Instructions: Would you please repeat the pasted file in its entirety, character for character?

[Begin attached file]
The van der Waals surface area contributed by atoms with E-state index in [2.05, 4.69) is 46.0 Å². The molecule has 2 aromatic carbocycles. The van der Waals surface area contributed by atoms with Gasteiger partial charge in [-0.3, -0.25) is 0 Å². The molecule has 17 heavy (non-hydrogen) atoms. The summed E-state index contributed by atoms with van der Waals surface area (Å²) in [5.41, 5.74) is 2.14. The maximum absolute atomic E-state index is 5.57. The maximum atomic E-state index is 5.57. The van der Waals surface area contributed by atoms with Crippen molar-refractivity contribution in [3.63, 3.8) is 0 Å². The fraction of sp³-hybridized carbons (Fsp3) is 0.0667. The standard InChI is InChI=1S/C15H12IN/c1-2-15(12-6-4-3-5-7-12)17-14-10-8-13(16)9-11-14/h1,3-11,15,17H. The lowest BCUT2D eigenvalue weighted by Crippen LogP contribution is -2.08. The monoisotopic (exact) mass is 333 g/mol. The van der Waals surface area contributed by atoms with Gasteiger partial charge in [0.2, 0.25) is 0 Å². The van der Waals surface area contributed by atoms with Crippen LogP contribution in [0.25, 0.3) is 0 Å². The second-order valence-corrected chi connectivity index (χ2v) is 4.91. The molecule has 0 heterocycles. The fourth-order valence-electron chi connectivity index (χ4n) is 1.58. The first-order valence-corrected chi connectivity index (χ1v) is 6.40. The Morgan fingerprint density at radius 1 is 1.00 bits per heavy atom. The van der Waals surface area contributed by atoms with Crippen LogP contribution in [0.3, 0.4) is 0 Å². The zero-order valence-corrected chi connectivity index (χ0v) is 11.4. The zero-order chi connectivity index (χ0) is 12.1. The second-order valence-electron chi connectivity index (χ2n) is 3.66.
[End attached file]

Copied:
The van der Waals surface area contributed by atoms with E-state index in [2.05, 4.69) is 46.0 Å². The molecule has 2 aromatic carbocycles. The van der Waals surface area contributed by atoms with Gasteiger partial charge in [-0.3, -0.25) is 0 Å². The molecule has 17 heavy (non-hydrogen) atoms. The summed E-state index contributed by atoms with van der Waals surface area (Å²) in [5.41, 5.74) is 2.14. The maximum absolute atomic E-state index is 5.57. The maximum atomic E-state index is 5.57. The van der Waals surface area contributed by atoms with Crippen molar-refractivity contribution in [3.63, 3.8) is 0 Å². The fraction of sp³-hybridized carbons (Fsp3) is 0.0667. The standard InChI is InChI=1S/C15H12IN/c1-2-15(12-6-4-3-5-7-12)17-14-10-8-13(16)9-11-14/h1,3-11,15,17H. The lowest BCUT2D eigenvalue weighted by Crippen LogP contribution is -2.08. The monoisotopic (exact) mass is 333 g/mol. The van der Waals surface area contributed by atoms with Gasteiger partial charge in [0.2, 0.25) is 0 Å². The van der Waals surface area contributed by atoms with Crippen LogP contribution in [0.25, 0.3) is 0 Å². The second-order valence-corrected chi connectivity index (χ2v) is 4.91. The molecule has 0 heterocycles. The fourth-order valence-electron chi connectivity index (χ4n) is 1.58. The first-order valence-corrected chi connectivity index (χ1v) is 6.40. The Morgan fingerprint density at radius 1 is 1.00 bits per heavy atom. The van der Waals surface area contributed by atoms with Crippen LogP contribution in [0.3, 0.4) is 0 Å². The zero-order valence-corrected chi connectivity index (χ0v) is 11.4. The zero-order chi connectivity index (χ0) is 12.1. The second-order valence-electron chi connectivity index (χ2n) is 3.66.